April 23, 1990 |
Hot Tub Death: Purex Corp. and Purex Pool Products were sued in Los Angeles Superior Court by the family of an Indiana man who died in his hot tub when a thermostat allegedly failed and heated the water to 130 degrees. The breach of contract suit filed by Lois Jean Bonjour and her three children claims Purex Pool Products, which made the tub's heater--but not the thermostat--and others backed out of a 1987 agreement to settle the suit. The case asks for more than $25,000 plus punitive damages.
September 11, 2011 |
You won't believe the stuff that Jay Markanich has seen on his rounds as a home inspector in northern Virginia. Among other things: exhaust fans that vent to nowhere, faulty drain line connections, drywall screws used for everything but their intended purpose, insulation thrown into wall cavities but not stapled to the studs, decks so riddled with nails shot from power guns that they cause the wood to split. The kicker? This is new construction. Not remodeling projects but brand-new houses that have never been lived in. Markanich blames the shoddy workmanship he is seeing these days on subcontractors who hire workers from the groups of unemployed people hanging around local stores.
November 4, 2006 |
A new study on genetically engineered mice appears to offer a novel way to live as much as 20% longer: Chill out. Scientists engineered mice to have body temperatures 0.5 to 0.9 degrees lower than normal mice. Female experimental mice lived a median of 662 days, about 112 days longer than normal female mice. Male experimental mice survived a median of 805 days, 89 days longer than their normal counterparts.
July 23, 2006
I wouldn't exactly lump the community of Hidden Hills in with the rest of the Valley ("Provence in the Valley," by Barbara Thornburg, Style, July 2). I can do without the 10,000-square-foot house and all the energy it takes to heat, cool and maintain it, the built-in outdoor pizza oven and the private chef. Instead I will do my best to reduce my energy consumption, turn my thermostat down and fire up the grill in the backyard of my home. Get real. Carey Okrand Via the Internet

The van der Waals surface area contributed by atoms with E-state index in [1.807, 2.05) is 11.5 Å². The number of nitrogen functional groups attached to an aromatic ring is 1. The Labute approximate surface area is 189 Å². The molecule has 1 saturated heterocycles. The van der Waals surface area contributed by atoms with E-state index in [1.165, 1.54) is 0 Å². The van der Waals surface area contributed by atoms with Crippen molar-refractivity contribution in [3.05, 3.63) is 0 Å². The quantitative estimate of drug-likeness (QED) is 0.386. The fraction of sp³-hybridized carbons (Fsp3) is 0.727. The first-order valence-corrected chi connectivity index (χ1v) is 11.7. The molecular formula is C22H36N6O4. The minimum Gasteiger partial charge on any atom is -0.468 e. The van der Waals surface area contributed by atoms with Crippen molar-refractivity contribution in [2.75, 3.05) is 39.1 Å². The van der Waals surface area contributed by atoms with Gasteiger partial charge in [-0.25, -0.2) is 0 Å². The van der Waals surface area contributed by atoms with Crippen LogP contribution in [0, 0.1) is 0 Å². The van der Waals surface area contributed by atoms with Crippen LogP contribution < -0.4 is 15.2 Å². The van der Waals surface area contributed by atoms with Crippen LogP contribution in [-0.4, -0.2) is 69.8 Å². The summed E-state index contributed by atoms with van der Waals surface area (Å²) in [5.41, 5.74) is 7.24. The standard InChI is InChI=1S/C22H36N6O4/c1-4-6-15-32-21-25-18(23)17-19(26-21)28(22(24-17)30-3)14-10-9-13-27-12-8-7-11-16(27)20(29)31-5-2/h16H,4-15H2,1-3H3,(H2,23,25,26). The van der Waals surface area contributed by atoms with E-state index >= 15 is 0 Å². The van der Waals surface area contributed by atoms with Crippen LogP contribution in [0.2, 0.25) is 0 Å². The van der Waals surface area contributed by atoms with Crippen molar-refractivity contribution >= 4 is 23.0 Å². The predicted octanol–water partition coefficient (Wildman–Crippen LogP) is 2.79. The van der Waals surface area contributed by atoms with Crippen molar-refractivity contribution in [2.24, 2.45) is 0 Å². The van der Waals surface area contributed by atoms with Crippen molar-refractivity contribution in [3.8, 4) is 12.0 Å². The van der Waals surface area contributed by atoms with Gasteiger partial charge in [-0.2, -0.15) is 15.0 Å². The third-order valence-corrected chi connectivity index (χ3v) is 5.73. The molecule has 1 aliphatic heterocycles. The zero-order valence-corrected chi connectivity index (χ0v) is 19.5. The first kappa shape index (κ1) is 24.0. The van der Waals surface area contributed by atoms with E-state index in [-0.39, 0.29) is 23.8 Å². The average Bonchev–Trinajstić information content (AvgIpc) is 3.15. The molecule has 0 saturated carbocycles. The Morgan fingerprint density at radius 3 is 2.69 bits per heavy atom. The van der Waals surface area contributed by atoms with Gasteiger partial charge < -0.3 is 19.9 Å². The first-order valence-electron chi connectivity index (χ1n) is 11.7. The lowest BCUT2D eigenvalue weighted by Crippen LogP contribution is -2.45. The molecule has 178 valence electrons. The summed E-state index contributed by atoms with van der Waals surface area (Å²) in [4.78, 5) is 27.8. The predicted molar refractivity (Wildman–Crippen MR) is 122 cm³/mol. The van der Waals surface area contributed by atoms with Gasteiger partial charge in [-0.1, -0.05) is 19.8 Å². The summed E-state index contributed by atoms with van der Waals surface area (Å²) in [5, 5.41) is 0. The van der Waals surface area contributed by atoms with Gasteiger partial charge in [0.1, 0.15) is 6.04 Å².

HOME & GARDEN
November 21, 1992 |
Simple trouble-shooting of gas and electric water heaters is not difficult and can save you money as well as preventing potentially dangerous situations. A gas heater must have enough air to burn efficiently. If the heater shares space with the furnace and clothes dryer, then an ample air supply is even more important. When a burner is starved for air, it fires with an inefficient orange flame that jumps and pops.
HOME & GARDEN
December 10, 1994 |
Who doesn't like to be waited on? Occasional tables with personality can hold snacks or reading material in small spaces and may be just the right piece to complete a playful setting or to lighten up a serious room. For those with sport in mind, Reginald is a caddie of wood, hand-painted and waiting to serve you.
November 13, 2012 |
In my previous post, I described the potential for a new era of automated manufacturing in which it's easier for entrepreneurs to create products but harder for workers to find jobs on the assembly line. A contrary note was sounded, ironically, by a robotics executive, who insisted that the next generation of smart machines would make human employees more valuable, not more dispensable. The executive, Rethink Robotics' Rodney Brooks, didn't offer any concrete examples to support his argument.
June 28, 1998 |
QUESTION: Most hot-water tanks have a dial for water temperatures at the bottom. They read hot, warm and normal. What would be the minimum temperature, the next temperature and then the hot temperature? I have heard of a code in most places that the minimum temperatures should be 120 degrees Fahrenheit and the maximum 140 degrees. ANSWER: Not all water heater manufacturers use the same names for the thermostat settings. Nevertheless, the settings are basically hot, medium and warm.